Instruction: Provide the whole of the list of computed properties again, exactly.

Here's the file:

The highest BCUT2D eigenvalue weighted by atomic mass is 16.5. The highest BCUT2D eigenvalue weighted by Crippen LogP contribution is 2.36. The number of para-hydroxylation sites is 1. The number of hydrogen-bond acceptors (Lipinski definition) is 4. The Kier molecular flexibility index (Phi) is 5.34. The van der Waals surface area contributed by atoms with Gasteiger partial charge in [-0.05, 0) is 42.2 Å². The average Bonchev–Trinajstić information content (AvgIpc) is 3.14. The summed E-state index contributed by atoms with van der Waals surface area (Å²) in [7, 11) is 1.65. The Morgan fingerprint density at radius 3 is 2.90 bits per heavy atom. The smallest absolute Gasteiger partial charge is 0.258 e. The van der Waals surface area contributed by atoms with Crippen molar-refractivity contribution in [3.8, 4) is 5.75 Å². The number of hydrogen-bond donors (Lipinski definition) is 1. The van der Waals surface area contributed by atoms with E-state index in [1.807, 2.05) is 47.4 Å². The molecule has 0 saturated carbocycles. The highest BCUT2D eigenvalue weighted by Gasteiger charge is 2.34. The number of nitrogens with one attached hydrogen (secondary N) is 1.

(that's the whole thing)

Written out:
The highest BCUT2D eigenvalue weighted by atomic mass is 16.5. The highest BCUT2D eigenvalue weighted by Crippen LogP contribution is 2.36. The number of para-hydroxylation sites is 1. The number of hydrogen-bond acceptors (Lipinski definition) is 4. The Kier molecular flexibility index (Phi) is 5.34. The van der Waals surface area contributed by atoms with Gasteiger partial charge in [-0.05, 0) is 42.2 Å². The average Bonchev–Trinajstić information content (AvgIpc) is 3.14. The summed E-state index contributed by atoms with van der Waals surface area (Å²) in [7, 11) is 1.65. The Morgan fingerprint density at radius 3 is 2.90 bits per heavy atom. The smallest absolute Gasteiger partial charge is 0.258 e. The van der Waals surface area contributed by atoms with Crippen molar-refractivity contribution in [3.8, 4) is 5.75 Å². The number of hydrogen-bond donors (Lipinski definition) is 1. The van der Waals surface area contributed by atoms with E-state index in [1.807, 2.05) is 47.4 Å². The molecule has 0 saturated carbocycles. The highest BCUT2D eigenvalue weighted by Gasteiger charge is 2.34. The number of nitrogens with one attached hydrogen (secondary N) is 1.